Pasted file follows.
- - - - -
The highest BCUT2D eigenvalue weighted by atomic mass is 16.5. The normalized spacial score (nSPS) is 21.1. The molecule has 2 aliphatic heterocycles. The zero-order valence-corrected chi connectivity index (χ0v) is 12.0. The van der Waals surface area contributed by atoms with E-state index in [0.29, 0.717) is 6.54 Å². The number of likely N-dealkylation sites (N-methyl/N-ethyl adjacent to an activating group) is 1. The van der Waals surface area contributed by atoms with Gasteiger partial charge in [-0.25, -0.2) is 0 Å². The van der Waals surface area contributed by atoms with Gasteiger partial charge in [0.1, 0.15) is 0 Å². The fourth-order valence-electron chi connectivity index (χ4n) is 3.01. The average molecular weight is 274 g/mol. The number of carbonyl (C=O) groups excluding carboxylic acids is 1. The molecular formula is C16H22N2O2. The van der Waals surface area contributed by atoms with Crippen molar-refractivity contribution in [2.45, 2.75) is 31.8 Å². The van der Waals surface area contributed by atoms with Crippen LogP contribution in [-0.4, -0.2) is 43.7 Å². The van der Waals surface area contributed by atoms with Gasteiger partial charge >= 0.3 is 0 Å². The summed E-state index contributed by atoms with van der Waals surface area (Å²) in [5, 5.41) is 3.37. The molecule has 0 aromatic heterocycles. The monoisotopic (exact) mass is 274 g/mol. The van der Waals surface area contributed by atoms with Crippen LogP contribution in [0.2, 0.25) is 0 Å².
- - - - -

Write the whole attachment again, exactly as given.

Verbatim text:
The highest BCUT2D eigenvalue weighted by atomic mass is 16.5. The normalized spacial score (nSPS) is 21.1. The molecule has 2 aliphatic heterocycles. The zero-order valence-corrected chi connectivity index (χ0v) is 12.0. The van der Waals surface area contributed by atoms with E-state index in [0.29, 0.717) is 6.54 Å². The number of likely N-dealkylation sites (N-methyl/N-ethyl adjacent to an activating group) is 1. The van der Waals surface area contributed by atoms with Gasteiger partial charge in [-0.25, -0.2) is 0 Å². The van der Waals surface area contributed by atoms with Gasteiger partial charge in [0.1, 0.15) is 0 Å². The fourth-order valence-electron chi connectivity index (χ4n) is 3.01. The average molecular weight is 274 g/mol. The number of carbonyl (C=O) groups excluding carboxylic acids is 1. The molecular formula is C16H22N2O2. The van der Waals surface area contributed by atoms with Crippen molar-refractivity contribution in [2.45, 2.75) is 31.8 Å². The van der Waals surface area contributed by atoms with Crippen LogP contribution in [-0.4, -0.2) is 43.7 Å². The van der Waals surface area contributed by atoms with Gasteiger partial charge >= 0.3 is 0 Å². The summed E-state index contributed by atoms with van der Waals surface area (Å²) in [5, 5.41) is 3.37. The molecule has 0 aromatic heterocycles. The monoisotopic (exact) mass is 274 g/mol. The van der Waals surface area contributed by atoms with Crippen LogP contribution in [0.2, 0.25) is 0 Å².